Information Seeking and Retrieval Service for Crisis Response

Information Seeking and Retrieval Service for Crisis Response

Nong Chen (Delft University of Technology, The Netherlands) and Ajantha Dahanayake (Georgia College and State University, USA)
DOI: 10.4018/978-1-60960-609-1.ch011
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Abstract

Crisis response involves handling information intensive processes, and coordination of large quantities of information from and for different relief-response organizations. The information needs and responses of such organizations are closely related to the situations and roles these organizations are involved during a crisis relief-response process. The information seeking and retrieval processes associated with crisis situations influence the affectivity of response vigor and the coordination of relief-response activities. To provide an effective solution for a European Main Port’s crisis response needs, a role-based situation-aware information seeking and retrieval conceptual framework is formulated. The conceptual framework, the design approach, and the implementation in a prototype are presented as an approach to design future crisis response for information seeking and retrieval services.
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Introduction

Information acquisition in the event of a crisis in a harbor infrastructure is a very complex process. Timely and effective response to an incident in a port is extremely important because escalation to the level of a disaster can happen in minutes, as in the case of a fire in an area where millions of liters of oil and other flammable or hazardous materials are stored (Barosha & Waling, 2005). Any delay in response time can increase the number of victims of a disaster, and a fast response can reduce or prevent subsequent economic losses and social disruption (Mehrotra, Butts et al, 2004). Effective response to a developing disaster requires fast access to all the relevant information required to deal with the ongoing situation.

Depending on the scale of the disaster, crisis responses in a harbor infrastructure will range from dealing with a small-scale problem, in which a few organizations might be involved, to a full-scale crisis, in which multiple organizations are required to resolve and to prevent escalation of the crisis. Information relevant for a crisis response may be dispersed across heterogeneous, high volume, and distributed information resources. Such unpredictable crisis situations require the dynamic establishment of a “virtual team” consisting of the various relief-response organizations. In response to an ongoing dynamic crisis situation, membership of the “virtual team” can change accordingly depending on the type of crisis, its magnitude and how it develops. New relief-response organizations will join the “virtual team” when their services are needed, while others will leave when their response goals have been achieved. Distributed, dynamic and heterogeneous environments make it difficult for relief organizations to find and retrieve their specific organizational role and the crisis situation relevant information they require to inform their crisis relief activities.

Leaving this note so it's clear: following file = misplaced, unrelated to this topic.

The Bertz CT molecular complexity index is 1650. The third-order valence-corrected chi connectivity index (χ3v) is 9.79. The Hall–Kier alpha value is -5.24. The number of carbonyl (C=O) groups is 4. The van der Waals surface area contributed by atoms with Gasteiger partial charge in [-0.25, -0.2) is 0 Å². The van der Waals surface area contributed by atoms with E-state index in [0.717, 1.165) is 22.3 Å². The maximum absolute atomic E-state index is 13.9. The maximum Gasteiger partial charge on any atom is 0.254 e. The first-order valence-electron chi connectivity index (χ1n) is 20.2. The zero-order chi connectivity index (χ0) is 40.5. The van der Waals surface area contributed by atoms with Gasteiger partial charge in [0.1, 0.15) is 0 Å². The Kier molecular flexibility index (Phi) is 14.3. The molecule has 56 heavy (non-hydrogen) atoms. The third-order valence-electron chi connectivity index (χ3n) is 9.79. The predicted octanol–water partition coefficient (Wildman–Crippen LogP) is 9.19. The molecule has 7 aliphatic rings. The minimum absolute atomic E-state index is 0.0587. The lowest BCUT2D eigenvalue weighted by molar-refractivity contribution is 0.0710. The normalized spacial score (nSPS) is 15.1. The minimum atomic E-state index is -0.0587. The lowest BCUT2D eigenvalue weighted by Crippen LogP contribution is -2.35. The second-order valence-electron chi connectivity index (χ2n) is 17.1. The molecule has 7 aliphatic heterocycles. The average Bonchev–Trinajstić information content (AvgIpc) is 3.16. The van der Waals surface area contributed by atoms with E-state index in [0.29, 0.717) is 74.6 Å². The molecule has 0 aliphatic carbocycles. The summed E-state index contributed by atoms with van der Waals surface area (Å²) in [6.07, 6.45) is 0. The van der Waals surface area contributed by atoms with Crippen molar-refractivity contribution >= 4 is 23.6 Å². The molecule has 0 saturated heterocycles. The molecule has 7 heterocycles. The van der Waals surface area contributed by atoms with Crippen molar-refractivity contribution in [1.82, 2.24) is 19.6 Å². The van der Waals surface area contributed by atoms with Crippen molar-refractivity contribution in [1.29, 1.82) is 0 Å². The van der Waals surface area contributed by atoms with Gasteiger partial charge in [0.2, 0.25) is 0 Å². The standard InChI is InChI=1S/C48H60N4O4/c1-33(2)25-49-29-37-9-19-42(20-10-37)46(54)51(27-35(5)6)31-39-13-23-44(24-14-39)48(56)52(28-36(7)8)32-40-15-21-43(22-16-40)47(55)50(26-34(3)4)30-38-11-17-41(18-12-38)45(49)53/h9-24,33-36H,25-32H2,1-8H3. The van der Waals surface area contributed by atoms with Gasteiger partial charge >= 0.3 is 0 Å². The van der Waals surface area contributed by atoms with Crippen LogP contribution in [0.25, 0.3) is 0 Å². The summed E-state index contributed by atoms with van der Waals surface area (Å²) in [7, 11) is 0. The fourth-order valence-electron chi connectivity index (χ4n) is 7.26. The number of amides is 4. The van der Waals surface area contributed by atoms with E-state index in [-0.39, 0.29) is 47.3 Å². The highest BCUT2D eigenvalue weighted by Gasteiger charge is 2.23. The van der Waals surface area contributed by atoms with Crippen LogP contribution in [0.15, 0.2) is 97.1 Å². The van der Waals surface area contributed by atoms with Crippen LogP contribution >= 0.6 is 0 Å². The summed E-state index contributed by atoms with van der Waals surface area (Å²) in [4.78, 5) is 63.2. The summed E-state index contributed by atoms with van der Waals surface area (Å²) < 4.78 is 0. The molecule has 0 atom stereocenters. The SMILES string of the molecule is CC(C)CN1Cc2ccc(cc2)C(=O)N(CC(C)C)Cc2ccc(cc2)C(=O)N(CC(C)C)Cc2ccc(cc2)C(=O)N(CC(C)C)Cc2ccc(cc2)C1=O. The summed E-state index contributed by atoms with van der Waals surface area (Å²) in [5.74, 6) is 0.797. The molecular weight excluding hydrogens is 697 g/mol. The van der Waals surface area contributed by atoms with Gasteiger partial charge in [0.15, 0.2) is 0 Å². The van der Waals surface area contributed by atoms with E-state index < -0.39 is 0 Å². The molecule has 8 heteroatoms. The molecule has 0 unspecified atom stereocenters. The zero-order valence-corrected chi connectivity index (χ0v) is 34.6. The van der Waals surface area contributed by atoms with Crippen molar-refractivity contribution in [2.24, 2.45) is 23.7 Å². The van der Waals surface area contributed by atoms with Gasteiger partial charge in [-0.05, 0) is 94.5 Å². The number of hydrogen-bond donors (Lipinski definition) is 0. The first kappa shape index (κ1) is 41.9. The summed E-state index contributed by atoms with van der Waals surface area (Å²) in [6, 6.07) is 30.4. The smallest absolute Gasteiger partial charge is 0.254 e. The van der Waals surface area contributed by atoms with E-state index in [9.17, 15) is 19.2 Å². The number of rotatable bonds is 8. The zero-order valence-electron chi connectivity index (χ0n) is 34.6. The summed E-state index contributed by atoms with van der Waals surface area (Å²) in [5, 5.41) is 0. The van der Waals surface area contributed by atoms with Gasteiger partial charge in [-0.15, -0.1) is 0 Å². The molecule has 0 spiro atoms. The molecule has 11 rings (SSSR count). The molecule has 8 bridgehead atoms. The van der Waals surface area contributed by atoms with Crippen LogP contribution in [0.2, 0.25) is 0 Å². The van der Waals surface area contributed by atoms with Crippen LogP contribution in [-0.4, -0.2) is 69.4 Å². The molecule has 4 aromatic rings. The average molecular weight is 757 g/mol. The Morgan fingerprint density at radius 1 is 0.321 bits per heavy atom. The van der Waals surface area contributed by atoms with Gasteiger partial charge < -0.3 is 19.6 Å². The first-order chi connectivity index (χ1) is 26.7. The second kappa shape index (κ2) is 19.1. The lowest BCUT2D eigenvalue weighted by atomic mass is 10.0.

Many harbors have built networked crisis response platforms to connect all crisis relief-response organizations, and to allow them to access, share and exchange information. One example of such a platform is called the dynamic map, which has been utilized and tested at some harbors, which allows relief-response organizations to oversee the disaster area and its surroundings, and to anticipate future developments regarding the crisis situation (Barosha & Waling, 2005). The dynamic map provides an efficient way of improving information acquisition in a distributed crisis environments, only serving to distribute uniform information to all the relief-response organizations involved in a crisis. It is difficult for an individual organization to select and retrieve information that is specifically relevant for its role and its rescue activities, causing delays in information retrieval for its relief-response tasks. Such networked platforms are built based on the centralized design principle, which addresses inter-organizational information accesses over boundaries, is no longer the best principle to use when dealing with a dynamic crisis environment. The information needs of the relief-response organization can change dynamically, due to the unpredictable nature of a disaster throughout its course. The tasks and roles of the relief-response organizations will change, and therefore their information needs will change accordingly (Someren, Netten, et al, 2005). Some of these information needs will be short lived, and many of them will not be predictable, directly challenging the capabilities and flexibility of a centralized system design principle. The centralized design principle satisfies a user’s information needs by bundling information from heterogeneous databases. Therefore, it is not capable of satisfying dynamically changing information needs since it is not feasible to predefine all information retrieval applications to meet all the information needs for each possible crisis situation. The dynamically changing nature of crisis’s coupled with the diverse types of crisis’s that can occur, require a complete redesign of an application to meet the information needs for each possible crisis situation.

In summary, there is a need to develop a new crisis response information system based on a more flexible design principle, which is:

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